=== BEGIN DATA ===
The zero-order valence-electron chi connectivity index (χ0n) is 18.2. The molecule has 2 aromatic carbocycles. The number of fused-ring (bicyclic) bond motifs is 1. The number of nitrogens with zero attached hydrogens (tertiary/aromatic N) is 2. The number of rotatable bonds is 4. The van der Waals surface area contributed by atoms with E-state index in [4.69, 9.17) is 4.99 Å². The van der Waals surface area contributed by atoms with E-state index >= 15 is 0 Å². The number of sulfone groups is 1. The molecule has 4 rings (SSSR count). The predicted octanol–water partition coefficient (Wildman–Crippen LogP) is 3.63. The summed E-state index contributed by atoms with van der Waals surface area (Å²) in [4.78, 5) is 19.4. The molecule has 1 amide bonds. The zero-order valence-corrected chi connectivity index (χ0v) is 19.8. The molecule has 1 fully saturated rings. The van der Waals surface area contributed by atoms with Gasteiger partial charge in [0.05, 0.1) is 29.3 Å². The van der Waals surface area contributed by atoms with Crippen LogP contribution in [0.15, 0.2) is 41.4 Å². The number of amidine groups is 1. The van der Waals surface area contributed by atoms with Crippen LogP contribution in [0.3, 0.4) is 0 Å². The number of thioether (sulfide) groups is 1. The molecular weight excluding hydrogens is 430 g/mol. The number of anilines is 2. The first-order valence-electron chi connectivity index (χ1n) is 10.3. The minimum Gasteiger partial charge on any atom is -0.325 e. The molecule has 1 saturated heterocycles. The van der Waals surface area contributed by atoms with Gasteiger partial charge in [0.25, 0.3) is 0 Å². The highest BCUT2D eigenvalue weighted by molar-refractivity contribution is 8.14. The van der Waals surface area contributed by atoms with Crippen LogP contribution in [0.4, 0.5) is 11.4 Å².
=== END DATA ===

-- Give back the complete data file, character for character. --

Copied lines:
The zero-order valence-electron chi connectivity index (χ0n) is 18.2. The molecule has 2 aromatic carbocycles. The number of fused-ring (bicyclic) bond motifs is 1. The number of nitrogens with zero attached hydrogens (tertiary/aromatic N) is 2. The number of rotatable bonds is 4. The van der Waals surface area contributed by atoms with E-state index in [4.69, 9.17) is 4.99 Å². The van der Waals surface area contributed by atoms with E-state index >= 15 is 0 Å². The number of sulfone groups is 1. The molecule has 4 rings (SSSR count). The predicted octanol–water partition coefficient (Wildman–Crippen LogP) is 3.63. The summed E-state index contributed by atoms with van der Waals surface area (Å²) in [4.78, 5) is 19.4. The molecule has 1 amide bonds. The zero-order valence-corrected chi connectivity index (χ0v) is 19.8. The molecule has 1 fully saturated rings. The van der Waals surface area contributed by atoms with Gasteiger partial charge in [0.05, 0.1) is 29.3 Å². The van der Waals surface area contributed by atoms with Crippen LogP contribution in [0.15, 0.2) is 41.4 Å². The number of amidine groups is 1. The van der Waals surface area contributed by atoms with Crippen LogP contribution in [0.3, 0.4) is 0 Å². The number of thioether (sulfide) groups is 1. The molecular weight excluding hydrogens is 430 g/mol. The number of anilines is 2. The first-order valence-electron chi connectivity index (χ1n) is 10.3. The minimum Gasteiger partial charge on any atom is -0.325 e. The molecule has 1 saturated heterocycles. The van der Waals surface area contributed by atoms with Gasteiger partial charge in [0.25, 0.3) is 0 Å². The highest BCUT2D eigenvalue weighted by molar-refractivity contribution is 8.14. The van der Waals surface area contributed by atoms with Crippen LogP contribution in [0.4, 0.5) is 11.4 Å².